Are we also fundamentalists, our current fundamentalism being free speech, strangely coupled with a strong cultural preference for secular values? Historically the religious cultural background of Europe, brought over from the Middle East itself, are not control, empire-building or capitalism. Ironically, they are based on a teaching of ‘love towards enemies’ with a bias towards the poor and the disadvantaged. It was for our founder to be the basis for condemnation and execution.

The shadow of revenge

While realising that in pragmatic, realistic terms, air strikes and retaliation may be forced upon the international community, it is horrifying to hear the rhetoric from some international leaders. At the same time, standing back we wonder at our own reactions, hope these are more than ‘knee-jerk’ and whether our love is real enough to stand testing. What do candlelight vigils and bouquets really mean, once the candles burnout and the flowers wither and fade? When the street cleaners clear it all up – which they will inevitably  have to.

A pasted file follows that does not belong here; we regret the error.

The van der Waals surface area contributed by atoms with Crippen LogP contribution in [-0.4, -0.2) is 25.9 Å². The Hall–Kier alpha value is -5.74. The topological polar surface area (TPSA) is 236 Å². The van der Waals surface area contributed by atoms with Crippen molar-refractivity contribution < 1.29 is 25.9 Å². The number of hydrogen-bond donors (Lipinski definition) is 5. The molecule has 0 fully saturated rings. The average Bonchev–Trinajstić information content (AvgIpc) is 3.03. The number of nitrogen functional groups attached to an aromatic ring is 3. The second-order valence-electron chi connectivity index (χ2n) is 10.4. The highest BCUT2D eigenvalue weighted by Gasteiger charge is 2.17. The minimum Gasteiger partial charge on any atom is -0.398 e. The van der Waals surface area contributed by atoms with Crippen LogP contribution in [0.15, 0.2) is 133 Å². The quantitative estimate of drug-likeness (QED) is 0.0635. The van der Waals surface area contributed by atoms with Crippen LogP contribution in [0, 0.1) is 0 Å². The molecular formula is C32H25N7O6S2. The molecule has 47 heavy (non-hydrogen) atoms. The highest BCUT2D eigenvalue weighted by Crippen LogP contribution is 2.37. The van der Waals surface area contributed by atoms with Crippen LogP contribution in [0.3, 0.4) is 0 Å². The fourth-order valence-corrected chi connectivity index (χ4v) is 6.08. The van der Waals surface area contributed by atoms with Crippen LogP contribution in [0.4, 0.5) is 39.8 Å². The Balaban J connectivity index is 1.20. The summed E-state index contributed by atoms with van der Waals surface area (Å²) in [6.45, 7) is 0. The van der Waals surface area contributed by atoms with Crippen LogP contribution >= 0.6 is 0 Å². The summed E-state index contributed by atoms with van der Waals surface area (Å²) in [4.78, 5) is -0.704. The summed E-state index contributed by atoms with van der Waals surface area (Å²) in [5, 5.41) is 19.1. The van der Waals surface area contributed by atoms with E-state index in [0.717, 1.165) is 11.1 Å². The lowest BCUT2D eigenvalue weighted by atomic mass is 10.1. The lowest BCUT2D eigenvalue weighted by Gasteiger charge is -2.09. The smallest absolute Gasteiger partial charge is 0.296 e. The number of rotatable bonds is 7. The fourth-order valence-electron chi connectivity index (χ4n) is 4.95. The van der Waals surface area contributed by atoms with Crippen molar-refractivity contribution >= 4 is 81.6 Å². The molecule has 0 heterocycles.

How ironic that the attack took place only 2 days after the anniversary of the Armistice: is anyone left alive who can recall that day, and how felt? ‘Remembering’ was instituted so that there would ‘be no more war’, and not to ‘glorify the military’. SInce then, weapons and devices have increased in power and in use.

I return to writing my novel themed around what is love, using that phrase which, analysed for meaning would be found to be meaningless: Love You to the Moon.

Related Articles (which I’ve read in the past few days) you may find interesting:

From The Guardian’s Middle East Editor, Sunday 15th November  (The information here is referred to in Arab Digest, a blog which collects together articles from journalists and experts on the Middle East from around the world)

SheridanVoysey’s blog on Turning the other cheek in an age of terrorism